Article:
The business community is asking the court to rein in the use of class actions in suits and arbitrations in state courts. Plaintiffs often can force large settlements without a trial if they succeed in pooling the claims of everyone who might be affected.

Wal-Mart Stores Inc., backed by many business groups, wants the court to toss out an enormous class-action sex discrimination suit over allegations that it pays women less than men and promotes women less frequently. The case could involve millions of women who once worked at the world's largest private employer.

In recent years, the start of a new term has been accompanied by speculation over who might soon retire. The same nine justices served together from 1994 to 2005, an unusually long period of stability. Since 2005, four new justices have joined the court.

The oldest justice is Ginsburg, at 77. Scalia and Kennedy are 74, while Justice Stephen Breyer is 72.

Ginsburg has said she intends to stay on the court for five more years or so, and the other three septuagenarians have given no indication they are leaving anytime soon.

Copyright 2010 The Associated Press. All rights reserved. This material may not be published, broadcast, rewritten or redistributed.

Video: Military funeral fight to kick off high court’s term

  1. Transcript of: Military funeral fight to kick off high court’s term

    LESTER HOLT, anchor: Tomorrow is the first Monday in October , the start of a new term for the Supreme Court , and it promises to be a busy one. First up, a controversial case involving the rights of protesters at military funerals. Joining us from the court with a preview is NBC 's justice correspondent Pete Williams . Hi , Pete .

    PETE WILLIAMS reporting: Lester , for the second year in a row this court has a new lineup with Elena Kagan bringing to three the number of women on the bench. As for the cases, some of the most prominent of this term test the limits of free speech. One of the biggest cases involves protesters who claim that all US war deaths are God 's punishment for the military's tolerance of gay service members. When they brought that message to the funeral of of Matthew Snyder , a Marine who died in Iraq , they carried signs that said, quote, " Thank God for dead soldiers."

    Mr. ALBERT SNYDER (Marine's Father): How could anybody to this to another human being? They're animals, is what they are.

    WILLIAMS: Matthew Snyder 's father said it permanently tarnished his memory of the funeral.

    Mr. SNYDER: We had to have a SWAT team . There were ambulances. There were fire engines. There was a command central set up in a Winnebago . There -- they turned it into a circus.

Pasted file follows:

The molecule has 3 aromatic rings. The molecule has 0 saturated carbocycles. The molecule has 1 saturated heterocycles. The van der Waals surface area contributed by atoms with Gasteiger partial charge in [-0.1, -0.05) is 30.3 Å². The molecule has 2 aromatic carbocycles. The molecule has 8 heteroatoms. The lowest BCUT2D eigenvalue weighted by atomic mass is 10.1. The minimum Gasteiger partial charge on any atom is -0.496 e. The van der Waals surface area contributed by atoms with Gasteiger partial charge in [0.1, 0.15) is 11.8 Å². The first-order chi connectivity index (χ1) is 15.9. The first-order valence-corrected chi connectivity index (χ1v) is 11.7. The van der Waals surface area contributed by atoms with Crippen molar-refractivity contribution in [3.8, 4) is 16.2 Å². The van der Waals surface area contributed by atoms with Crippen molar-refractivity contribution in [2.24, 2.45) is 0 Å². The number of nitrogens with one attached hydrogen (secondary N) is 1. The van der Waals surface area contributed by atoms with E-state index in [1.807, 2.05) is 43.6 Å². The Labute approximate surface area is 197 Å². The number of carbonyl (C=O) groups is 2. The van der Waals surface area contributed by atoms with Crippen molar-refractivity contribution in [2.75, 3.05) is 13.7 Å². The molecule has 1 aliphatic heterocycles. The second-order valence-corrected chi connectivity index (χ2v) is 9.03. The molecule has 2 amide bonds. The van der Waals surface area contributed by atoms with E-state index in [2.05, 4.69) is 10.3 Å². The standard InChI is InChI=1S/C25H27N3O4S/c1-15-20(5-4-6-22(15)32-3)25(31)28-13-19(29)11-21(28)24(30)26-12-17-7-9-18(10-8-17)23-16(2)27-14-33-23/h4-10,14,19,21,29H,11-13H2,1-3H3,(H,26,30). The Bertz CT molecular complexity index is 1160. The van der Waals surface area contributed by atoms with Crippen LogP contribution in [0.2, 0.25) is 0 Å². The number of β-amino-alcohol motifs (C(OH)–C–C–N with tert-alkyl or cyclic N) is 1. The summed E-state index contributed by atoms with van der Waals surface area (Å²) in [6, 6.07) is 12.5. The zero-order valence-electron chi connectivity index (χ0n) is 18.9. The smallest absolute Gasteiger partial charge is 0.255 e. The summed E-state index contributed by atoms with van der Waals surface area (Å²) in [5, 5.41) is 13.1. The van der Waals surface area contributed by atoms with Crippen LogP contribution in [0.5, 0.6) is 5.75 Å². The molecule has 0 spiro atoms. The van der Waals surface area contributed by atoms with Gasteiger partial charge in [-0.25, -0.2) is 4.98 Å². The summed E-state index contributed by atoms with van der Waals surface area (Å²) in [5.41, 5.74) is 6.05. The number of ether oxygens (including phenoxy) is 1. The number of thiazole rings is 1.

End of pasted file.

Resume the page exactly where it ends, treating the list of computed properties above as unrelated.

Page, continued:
WILLIAMS: So he sued the protest organizer, Fred Phelps of Kansas . But a federal court declared it constitutionally protected speech. Phelps and his family say they'll continue picketing.

    Mr. FRED PHELPS (Funeral Protester): God is punishing these soldiers, punishing their parents, really. And the parents ought to be very thankful for me to tell them this.

    WILLIAMS: California urges the court to rule that it can block minors from buying violent video games . Advocates say playing them makes children aggressive.

    Mr. TIM WINTER (Parents Television Council): They tend to live in fear of the circumstances around them unnecessarily. They tend to resort to violence as a solution for conflict.

    WILLIAMS: But the courts have never upheld limits on violent expression, and video game makers say the law is unnecessary.

    Mr. PAUL SMITH (Attorney for Video Game Makers): The state is claiming the power to be the sort of super nanny and tell parents what they should and should not allow their kids to do and see. And that is a very dangerous concept.

    WILLIAMS: As for the court's newest member, Elena Kagan will sit out nearly a third of the cases this term to avoid conflicts from her time at the Justice Department .

    Mr. TOM GOLDSTEIN (Supreme Court Expert): With only eight members of the court deciding these cases, there's the chance of a tie. If that happens, the Supreme Court 's not actually going to be able to decide the issue and will have to come back again in another case, probably in another year.

    WILLIAMS: Here's how much this court has changed in the past five years: four new justices. But assuming no big health problems, no retirements are